We are having a problem with our seventh-grade son (the oldest of three children). In elementary school, he was an A/B honor-roll student. He did have very low test scores (5-20%). I was suspicious that this didn't match his grades, but his teachers and counselors said that he was a poor test taker. Once into middle school, his grades have steadily gotten worse. His midterm grades were all D's and he failed all of his midterm exams. We've tried punishment, rewards, praise, etc., but to no avail. I'm beginning to suspect ADD. His counselor, however, disagrees. Last year, his good friend committed suicide because of failing grades. I know he knows that is no solution -- we've talked about it at great lengths -- but I'm concerned. If the school system doesn't see a problem, what suggestions do you have? This is a good kid who is becoming increasingly frustrated. I'm afraid he may fall through the cracks.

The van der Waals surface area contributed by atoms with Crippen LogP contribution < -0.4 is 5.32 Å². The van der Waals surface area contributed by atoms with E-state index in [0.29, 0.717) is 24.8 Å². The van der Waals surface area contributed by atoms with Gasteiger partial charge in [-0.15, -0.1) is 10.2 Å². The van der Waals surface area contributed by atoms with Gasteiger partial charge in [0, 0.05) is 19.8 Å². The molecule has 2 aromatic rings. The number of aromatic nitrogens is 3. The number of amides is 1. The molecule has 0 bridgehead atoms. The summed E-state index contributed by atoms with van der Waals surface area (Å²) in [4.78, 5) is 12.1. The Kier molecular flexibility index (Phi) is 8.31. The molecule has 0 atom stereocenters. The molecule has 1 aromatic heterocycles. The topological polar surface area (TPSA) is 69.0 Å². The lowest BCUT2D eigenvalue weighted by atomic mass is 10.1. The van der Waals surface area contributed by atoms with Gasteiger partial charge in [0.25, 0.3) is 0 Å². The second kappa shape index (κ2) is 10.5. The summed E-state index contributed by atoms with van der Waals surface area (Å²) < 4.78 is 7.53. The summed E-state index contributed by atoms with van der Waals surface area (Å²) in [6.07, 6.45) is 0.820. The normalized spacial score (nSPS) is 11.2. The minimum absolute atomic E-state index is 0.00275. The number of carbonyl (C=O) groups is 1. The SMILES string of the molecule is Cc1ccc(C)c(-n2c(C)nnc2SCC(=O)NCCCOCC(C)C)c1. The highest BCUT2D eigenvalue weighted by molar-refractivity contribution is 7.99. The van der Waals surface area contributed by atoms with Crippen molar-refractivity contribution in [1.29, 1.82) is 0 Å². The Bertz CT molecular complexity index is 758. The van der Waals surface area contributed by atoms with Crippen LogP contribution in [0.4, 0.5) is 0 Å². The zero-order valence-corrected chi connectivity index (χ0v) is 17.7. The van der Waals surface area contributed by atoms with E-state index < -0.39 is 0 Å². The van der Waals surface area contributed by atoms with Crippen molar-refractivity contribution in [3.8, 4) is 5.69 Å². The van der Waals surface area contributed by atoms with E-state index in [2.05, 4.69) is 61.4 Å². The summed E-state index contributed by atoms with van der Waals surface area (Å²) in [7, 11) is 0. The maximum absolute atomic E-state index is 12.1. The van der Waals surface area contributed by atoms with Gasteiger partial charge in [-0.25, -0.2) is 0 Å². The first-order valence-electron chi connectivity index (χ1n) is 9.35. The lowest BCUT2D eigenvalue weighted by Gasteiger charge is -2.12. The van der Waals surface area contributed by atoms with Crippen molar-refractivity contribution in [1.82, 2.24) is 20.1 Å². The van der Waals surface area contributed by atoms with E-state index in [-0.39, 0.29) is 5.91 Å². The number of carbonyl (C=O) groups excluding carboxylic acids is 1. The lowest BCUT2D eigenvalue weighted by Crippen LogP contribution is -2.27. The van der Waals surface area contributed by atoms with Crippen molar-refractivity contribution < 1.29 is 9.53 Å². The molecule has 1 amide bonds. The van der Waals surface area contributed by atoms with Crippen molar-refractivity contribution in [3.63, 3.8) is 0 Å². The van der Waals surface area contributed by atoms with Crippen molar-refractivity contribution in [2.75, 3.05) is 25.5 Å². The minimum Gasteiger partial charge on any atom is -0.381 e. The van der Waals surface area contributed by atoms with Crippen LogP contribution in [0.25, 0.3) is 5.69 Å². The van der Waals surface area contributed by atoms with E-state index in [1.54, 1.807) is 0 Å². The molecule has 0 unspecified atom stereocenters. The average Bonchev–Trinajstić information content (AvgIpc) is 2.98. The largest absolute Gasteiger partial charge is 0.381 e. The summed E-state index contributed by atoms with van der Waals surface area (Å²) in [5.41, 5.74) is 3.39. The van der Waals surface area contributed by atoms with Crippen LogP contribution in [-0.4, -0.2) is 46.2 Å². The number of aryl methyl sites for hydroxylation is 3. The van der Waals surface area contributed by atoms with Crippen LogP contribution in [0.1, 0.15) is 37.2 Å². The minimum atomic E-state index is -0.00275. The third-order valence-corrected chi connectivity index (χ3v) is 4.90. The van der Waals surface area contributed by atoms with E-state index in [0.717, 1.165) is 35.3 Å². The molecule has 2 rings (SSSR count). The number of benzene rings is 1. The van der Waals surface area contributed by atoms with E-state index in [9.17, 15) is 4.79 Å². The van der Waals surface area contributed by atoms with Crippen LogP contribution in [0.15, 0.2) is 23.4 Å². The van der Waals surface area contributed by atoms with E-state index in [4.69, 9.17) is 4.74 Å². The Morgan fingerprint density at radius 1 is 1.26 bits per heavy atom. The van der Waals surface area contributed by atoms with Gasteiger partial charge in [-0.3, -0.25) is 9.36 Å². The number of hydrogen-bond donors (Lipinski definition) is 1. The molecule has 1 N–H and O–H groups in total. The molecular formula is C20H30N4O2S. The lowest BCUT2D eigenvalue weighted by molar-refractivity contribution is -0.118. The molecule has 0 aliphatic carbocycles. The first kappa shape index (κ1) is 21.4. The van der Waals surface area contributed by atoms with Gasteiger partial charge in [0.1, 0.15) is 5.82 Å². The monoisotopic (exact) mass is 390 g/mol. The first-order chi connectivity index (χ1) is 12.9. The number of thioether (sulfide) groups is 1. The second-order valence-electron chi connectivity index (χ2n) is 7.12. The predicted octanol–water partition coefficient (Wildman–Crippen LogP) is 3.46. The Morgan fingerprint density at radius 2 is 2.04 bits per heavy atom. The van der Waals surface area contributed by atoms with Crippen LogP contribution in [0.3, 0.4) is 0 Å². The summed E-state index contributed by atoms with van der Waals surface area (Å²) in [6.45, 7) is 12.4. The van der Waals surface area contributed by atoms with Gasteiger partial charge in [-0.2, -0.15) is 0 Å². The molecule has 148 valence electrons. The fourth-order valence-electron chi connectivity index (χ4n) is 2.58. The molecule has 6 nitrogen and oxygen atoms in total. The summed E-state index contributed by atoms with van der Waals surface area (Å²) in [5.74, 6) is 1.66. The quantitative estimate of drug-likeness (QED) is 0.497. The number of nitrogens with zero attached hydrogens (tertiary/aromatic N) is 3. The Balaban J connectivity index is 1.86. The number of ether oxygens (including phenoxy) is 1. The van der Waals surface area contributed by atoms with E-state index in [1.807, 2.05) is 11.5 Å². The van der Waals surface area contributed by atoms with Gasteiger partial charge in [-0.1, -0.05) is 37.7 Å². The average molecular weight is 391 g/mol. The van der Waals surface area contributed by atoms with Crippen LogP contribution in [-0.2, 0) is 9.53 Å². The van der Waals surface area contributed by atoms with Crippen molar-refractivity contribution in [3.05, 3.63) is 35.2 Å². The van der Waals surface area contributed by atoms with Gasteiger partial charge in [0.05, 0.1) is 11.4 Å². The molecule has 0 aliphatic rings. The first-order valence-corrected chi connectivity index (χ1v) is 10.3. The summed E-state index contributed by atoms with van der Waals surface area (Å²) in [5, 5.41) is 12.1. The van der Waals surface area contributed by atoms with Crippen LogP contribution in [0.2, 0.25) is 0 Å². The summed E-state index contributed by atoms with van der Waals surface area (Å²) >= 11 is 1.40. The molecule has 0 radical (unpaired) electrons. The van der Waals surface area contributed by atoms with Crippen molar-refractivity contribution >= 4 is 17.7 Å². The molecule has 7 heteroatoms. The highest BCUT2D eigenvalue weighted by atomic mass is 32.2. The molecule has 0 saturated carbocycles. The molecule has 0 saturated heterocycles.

A comprehensive evaluation by a qualified neuropsychologist should help to rule out or confirm your suspicions about ADHD. It should also reveal any evidence of an underlying learning disability that may be at the root our your son's educational nosedive. Most importantly, a thorough evaluation will give you information about your son's mental health, which may be the most likely culprit here.
Middle school can present a child with many tough challenges, and some kids handle it better than others do. The fact that your son's friend committed suicide because of failing grades could be an indication that the academic pressures in your school or community may be too intense. Talk to your son's guidance counselor and other parents about this possibility, and if this is a shared concern, join forces to turn down the fire under these kids. Pre-adolescence and adolescence is a time of rapid growth and change, but this does not have to mean that kids can't have fun. Social interaction and learning about oneself through recreational and social, as well as academic interactions is the "stuff" of middle school. Your son may be caught in the midst of a social environment, which he finds hard to navigate. He may still be a little boy who finds himself with a group of kids who are (or who think they are) more socially advanced than he.